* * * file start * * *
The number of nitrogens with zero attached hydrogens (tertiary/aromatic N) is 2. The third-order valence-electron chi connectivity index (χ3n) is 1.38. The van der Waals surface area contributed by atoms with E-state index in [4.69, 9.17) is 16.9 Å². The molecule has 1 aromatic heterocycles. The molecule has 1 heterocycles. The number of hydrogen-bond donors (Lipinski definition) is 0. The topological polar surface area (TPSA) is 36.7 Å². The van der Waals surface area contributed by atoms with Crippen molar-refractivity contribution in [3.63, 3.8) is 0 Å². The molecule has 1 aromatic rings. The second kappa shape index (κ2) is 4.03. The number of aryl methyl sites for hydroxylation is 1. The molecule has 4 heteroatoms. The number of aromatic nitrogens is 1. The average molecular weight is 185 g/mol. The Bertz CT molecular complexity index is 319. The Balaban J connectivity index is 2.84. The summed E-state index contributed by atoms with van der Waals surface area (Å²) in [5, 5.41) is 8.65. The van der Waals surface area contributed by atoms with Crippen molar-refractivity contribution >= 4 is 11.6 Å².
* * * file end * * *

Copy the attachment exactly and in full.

The number of nitrogens with zero attached hydrogens (tertiary/aromatic N) is 2. The third-order valence-electron chi connectivity index (χ3n) is 1.38. The van der Waals surface area contributed by atoms with E-state index in [4.69, 9.17) is 16.9 Å². The molecule has 1 aromatic heterocycles. The molecule has 1 heterocycles. The number of hydrogen-bond donors (Lipinski definition) is 0. The topological polar surface area (TPSA) is 36.7 Å². The van der Waals surface area contributed by atoms with Crippen molar-refractivity contribution in [3.63, 3.8) is 0 Å². The molecule has 1 aromatic rings. The second kappa shape index (κ2) is 4.03. The number of aryl methyl sites for hydroxylation is 1. The molecule has 4 heteroatoms. The number of aromatic nitrogens is 1. The average molecular weight is 185 g/mol. The Bertz CT molecular complexity index is 319. The Balaban J connectivity index is 2.84. The summed E-state index contributed by atoms with van der Waals surface area (Å²) in [5, 5.41) is 8.65. The van der Waals surface area contributed by atoms with Crippen molar-refractivity contribution >= 4 is 11.6 Å².